One Simple Tool That Can Help With The World's Water Crisis

Most of us have probably never questioned that clean water will come out the faucet when we want it. In the United States, homeowners and renters pay the monthly water bill without giving it a second thought.

It turns out that one simple tool that most take for granted can actually be the key to helping others in developing nations with their water crisis: a meter.

In many regions around the world, it's a challenge to convince people of the benefits of installing meters as part of a holistic approach to providing sustainable water coverage. This is especially true in Latin America, where a history of privatization of water services left a bad taste in people's mouths, leading to violent conflicts over water and a lingering mistrust of organizations in the sector, corporate and otherwise. And of course, there's the inherent struggle that comes with changing the way people have lived for hundreds of years, even if they acknowledge there's a problem.

But by working closely with community advocates, volunteers, government officials and entrepreneurs, all who see an opportunity for change for good, Water For People is able to make a connection with entire districts and guide them through the process of installing meters and other key components to a sustainable water system. Once installed, communities are quickly seeing the deep impact of this little low-tech piece of equipment, which usually costs around $50. Here's why:

(1) Conservation

Water For People has found that just the act of installing water systems and meters makes people turn off their water and dramatically cuts down on waste. In Honduras and other Latin American countries, community members acknowledge that previous dry summers led to poor water management, and families living farther from water tanks and other sources received far less than their counterparts with immediate access to water, increasing the likelihood of crop damage, the potential for illness and their children missing school.

Now, the combination of 24-hour access, an easy way to track water within individual households, and the ability to pinpoint leaks in infrastructure has changed things significantly. Everyone who needs water gets it, and gets the amount they need. Those who use more pay more. Which brings us to ...

(2) Equity

Water metering works via pay-per-consumption, creating a fair and data-driven financial model that caters to households' individual needs. So now a family that has more people and more crops will pay more for their usage than a family of two with little to no land.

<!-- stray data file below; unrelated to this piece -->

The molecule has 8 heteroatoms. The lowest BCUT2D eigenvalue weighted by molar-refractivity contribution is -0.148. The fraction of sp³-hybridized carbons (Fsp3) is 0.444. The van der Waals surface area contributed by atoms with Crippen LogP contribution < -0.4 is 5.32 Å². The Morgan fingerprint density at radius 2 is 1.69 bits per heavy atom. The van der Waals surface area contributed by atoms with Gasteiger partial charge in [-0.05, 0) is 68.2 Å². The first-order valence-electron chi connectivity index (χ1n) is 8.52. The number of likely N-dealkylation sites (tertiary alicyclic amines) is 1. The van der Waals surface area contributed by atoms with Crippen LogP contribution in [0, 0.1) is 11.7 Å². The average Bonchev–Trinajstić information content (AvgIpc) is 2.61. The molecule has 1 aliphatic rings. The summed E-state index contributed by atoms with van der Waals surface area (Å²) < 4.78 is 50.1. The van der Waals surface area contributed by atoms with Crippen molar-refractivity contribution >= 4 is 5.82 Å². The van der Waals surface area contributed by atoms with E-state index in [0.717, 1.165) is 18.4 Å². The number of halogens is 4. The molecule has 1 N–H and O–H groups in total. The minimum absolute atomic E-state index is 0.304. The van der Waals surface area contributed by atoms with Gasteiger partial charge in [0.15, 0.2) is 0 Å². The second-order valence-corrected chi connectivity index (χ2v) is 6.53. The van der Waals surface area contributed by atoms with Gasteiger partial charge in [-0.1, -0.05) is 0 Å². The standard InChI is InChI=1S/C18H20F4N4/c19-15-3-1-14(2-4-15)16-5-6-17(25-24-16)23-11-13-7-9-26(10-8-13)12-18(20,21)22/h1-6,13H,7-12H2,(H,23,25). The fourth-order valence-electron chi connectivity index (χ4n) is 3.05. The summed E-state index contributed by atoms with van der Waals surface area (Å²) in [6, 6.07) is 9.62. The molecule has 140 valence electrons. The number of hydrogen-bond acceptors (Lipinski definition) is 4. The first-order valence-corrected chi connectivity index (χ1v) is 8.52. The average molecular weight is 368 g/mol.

A great success story comes out of Condor Q'hochi in Bolivia: 31 families in the community were sharing groundwater from a electric pump system installed in 2007, but unequal water distribution meant some families could go without water for days because of overuse by other households. Dona Cinda, the president of the water committee, decided to take action and advocated for meter installation while convincing residents and the government to co-finance the project. Now everyone gets and pays for their fair share, and it's even allowed for more people to connect to the water system because they have a better idea of how much water is available to serve the area.

(3) Community Investment

The pay-per-use model and accompanying tariff system has also created a larger sense of community ownership in water services. You probably don't know any friends in the U.S. who serve on a local water committee, but these volunteer-based groups are an extremely important piece of ensuring sustainable water operations in developing countries.

The people who serve on a district or community water committee help to educate households about how meters work and how usage fees are collected, and they act as advocates for and with local governments, entrepreneurs, and aid organizations. Quite often, these people are the ones who convince entire communities to move forward with installing new water system technology and help to calm concerns about political motivations and corporatization of services.

As part of our vision to provide water coverage for all households, clinics, and schools, one of Water For People's roles is a mentor or consultant -- although we support training, education, and distribution networks, communities are responsible for paying for all materials and usage fees they may incur. Therefore, because metering is such a key component to a sustainable system, we only support water systems that include them.

As with many technologies today, it's amazing to see how something so small can change our world in such a big way. And with water meters, it's a reminder that even something labeled as "low-tech" has far-reaching impact on the way entire regions work and live - this tool to measure water volume and usage is affecting everything from how people do their daily chores and creating new jobs and opportunities, to building a stronger sense of community and providing a foundation for economic growth.

To learn more about Water For People's work with water meters, visit WaterForPeople.org.

Cisco helped Water for People develop Field Level Operations Watch, which uses smart phone and web-based technology to monitor water investments and collect and analyze data, increasing the water sector's effectiveness, accountability, and transparency. For more information about Cisco and it's focus on critical human needs, please visit: http://csr.cisco.com/pages/critical-human-needs